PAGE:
Those who have gone through the ecstasies and agonies of writing the satisfaction is known by an essay(and sometimes the sadness) of finishing. Once you’ve done most of the work of finding out what you would like to say, arriving at an arguable and thesis that is interesting analyzing your evidence, organizing your thinking, and contending with counter-arguments, you could believe that you’ve got nothing left to do but run spell-check, print it out and await your professor’s response. But what spell- check can’t discern is what readers that are real think or feel if they read your essay: where they may become confused, or annoyed, or bored, or distracted. Anticipating those responses could be the working job of an editor—the job you are taking on as you edit your own personal work.
While you proceed, keep in mind that sometimes what might seem like a small problem can mask (be a manifestation of) a bigger one. A poorly-worded phrase—one that seems, say, unclear or vague—may just need some tweaking to correct; but it may indicate that your thinking hasn’t developed fully yet, that you are not quite sure what you need to express. Your language may be vague or confusing as the basic idea itself is. So learning, as Yeats says, to “cast a eye that is cold on the prose is not just a matter of arranging the finishing touches in your essay. It really is about making your essay better from the inside (clarifying and deepening your ideas and insights) and from the outside (expressing those ideas in powerful, lucid, graceful prose). These five guidelines will help.
Read your essay aloud .
Whenever we labor over sentences, we could sometimes lose sight associated with the larger picture, of how all of the sentences sound when they’re read quickly one after the other, as the readers will read them. Whenever you read out, your ear will pick up some of the problems your eye might miss.
As you read your essay, remember the “The Princess as well as the Pea,” the story of a princess so sensitive she was bothered by an individual pea buried under the pile of mattresses she lay upon. As an editor, you intend to be like the princess—highly tuned in to anything that seems slightly odd or “off” in your prose. So if something strikes you as problematic, do not gloss over it. Investigate to uncover the type regarding the problem. Odds are, if something bothers you a little, it shall bother your readers a lot.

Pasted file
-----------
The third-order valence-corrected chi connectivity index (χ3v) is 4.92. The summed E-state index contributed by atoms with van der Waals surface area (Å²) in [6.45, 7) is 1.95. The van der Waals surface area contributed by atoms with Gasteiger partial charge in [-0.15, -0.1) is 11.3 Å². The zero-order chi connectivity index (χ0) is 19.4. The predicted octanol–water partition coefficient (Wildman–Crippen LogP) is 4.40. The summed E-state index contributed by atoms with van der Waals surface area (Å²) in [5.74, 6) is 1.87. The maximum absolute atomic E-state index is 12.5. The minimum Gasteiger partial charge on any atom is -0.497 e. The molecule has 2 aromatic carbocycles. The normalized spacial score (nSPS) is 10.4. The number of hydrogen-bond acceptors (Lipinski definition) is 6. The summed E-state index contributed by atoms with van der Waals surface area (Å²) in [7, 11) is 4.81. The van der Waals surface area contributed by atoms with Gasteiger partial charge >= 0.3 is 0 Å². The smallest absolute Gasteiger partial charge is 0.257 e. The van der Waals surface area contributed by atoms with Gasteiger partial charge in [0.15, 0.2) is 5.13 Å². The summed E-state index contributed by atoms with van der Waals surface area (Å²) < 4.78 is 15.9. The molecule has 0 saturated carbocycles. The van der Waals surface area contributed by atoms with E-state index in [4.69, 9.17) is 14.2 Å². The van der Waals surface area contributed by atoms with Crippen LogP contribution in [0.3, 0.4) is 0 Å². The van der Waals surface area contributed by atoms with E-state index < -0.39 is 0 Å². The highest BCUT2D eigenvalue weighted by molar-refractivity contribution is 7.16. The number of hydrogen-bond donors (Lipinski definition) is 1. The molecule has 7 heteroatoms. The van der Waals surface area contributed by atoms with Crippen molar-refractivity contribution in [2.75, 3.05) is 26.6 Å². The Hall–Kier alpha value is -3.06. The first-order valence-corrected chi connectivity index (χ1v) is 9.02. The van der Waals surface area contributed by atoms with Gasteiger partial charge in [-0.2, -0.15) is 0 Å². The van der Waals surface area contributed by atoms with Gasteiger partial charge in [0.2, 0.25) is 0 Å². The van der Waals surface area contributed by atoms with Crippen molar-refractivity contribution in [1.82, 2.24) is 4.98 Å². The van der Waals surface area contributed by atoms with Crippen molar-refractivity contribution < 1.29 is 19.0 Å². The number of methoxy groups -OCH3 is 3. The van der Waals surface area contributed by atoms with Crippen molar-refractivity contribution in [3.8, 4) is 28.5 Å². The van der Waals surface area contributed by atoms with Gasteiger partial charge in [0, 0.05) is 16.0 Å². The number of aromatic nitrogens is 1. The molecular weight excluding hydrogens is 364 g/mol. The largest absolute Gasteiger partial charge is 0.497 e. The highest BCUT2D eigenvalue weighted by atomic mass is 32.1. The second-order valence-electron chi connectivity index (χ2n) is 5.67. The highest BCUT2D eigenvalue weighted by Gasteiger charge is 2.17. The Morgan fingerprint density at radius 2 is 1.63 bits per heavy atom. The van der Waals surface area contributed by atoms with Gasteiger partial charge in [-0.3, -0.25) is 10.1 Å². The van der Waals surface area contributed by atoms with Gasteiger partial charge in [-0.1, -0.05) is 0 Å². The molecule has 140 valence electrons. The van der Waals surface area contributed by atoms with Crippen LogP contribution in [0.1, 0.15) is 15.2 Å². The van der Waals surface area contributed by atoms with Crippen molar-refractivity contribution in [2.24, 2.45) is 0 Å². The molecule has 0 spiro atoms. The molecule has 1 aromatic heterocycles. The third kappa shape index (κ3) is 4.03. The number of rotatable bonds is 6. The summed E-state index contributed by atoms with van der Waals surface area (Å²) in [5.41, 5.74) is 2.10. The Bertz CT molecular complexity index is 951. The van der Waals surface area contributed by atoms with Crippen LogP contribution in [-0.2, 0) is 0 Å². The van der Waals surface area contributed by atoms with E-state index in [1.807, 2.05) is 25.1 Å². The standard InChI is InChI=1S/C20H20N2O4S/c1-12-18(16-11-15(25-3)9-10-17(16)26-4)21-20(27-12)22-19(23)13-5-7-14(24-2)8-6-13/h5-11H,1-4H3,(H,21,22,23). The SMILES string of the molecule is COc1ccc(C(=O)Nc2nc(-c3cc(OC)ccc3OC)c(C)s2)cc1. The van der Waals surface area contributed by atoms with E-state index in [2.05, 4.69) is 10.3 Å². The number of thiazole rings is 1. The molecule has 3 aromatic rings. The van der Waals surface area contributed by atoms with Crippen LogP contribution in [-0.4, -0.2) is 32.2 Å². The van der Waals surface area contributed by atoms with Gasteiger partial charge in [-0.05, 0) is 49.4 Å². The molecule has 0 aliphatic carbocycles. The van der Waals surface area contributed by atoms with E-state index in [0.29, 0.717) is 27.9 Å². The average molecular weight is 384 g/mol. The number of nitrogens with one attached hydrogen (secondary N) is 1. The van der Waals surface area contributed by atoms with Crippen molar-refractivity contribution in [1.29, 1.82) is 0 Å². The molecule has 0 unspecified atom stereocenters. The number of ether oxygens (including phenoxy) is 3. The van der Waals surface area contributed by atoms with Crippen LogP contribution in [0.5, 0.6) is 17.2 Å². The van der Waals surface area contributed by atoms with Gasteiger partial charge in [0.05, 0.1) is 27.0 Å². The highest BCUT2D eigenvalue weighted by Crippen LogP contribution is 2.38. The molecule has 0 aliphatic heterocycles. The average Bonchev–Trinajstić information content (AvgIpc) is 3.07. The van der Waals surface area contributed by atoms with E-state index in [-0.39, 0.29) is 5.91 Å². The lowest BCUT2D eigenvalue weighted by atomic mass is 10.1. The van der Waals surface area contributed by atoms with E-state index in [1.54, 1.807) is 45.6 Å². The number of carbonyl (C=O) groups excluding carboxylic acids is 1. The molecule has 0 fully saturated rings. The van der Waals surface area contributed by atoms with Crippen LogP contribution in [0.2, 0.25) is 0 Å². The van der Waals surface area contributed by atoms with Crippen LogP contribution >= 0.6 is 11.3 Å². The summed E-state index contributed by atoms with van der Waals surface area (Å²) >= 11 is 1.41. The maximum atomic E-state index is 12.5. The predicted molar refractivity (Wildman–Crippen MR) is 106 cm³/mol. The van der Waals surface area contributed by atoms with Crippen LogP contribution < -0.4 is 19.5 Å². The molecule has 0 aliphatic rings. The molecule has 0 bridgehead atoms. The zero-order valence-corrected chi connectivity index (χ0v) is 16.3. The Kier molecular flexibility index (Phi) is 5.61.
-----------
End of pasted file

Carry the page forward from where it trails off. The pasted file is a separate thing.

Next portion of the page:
Be sure all your words are performing work that is important making your argument .
Are all of the phrases and words necessary? Or will they be just using up space? Are your sentences sharp and tight, or are they loose and dull? Do not say in three sentences what you can say in a single, and don’t use 14 words where five will do. You need every word in your sentence to include as meaning that is much inflection that you can. Yourself what “own personal” adds when you see phrases like “My own personal opinion,” ask. Is not that what “my” means?
Even small, apparently unimportant words like “says” are worth your attention. In place of “says,” could you use a word like argues, acknowledges, contends, believes, reveals, suggests, or claims? Words such as these not just create your sentences more lively and interesting, they supply useful information: if you tell your readers that someone “acknowledges” something, that deepens their comprehension of how or why she or he said that thing; “said” merely reports.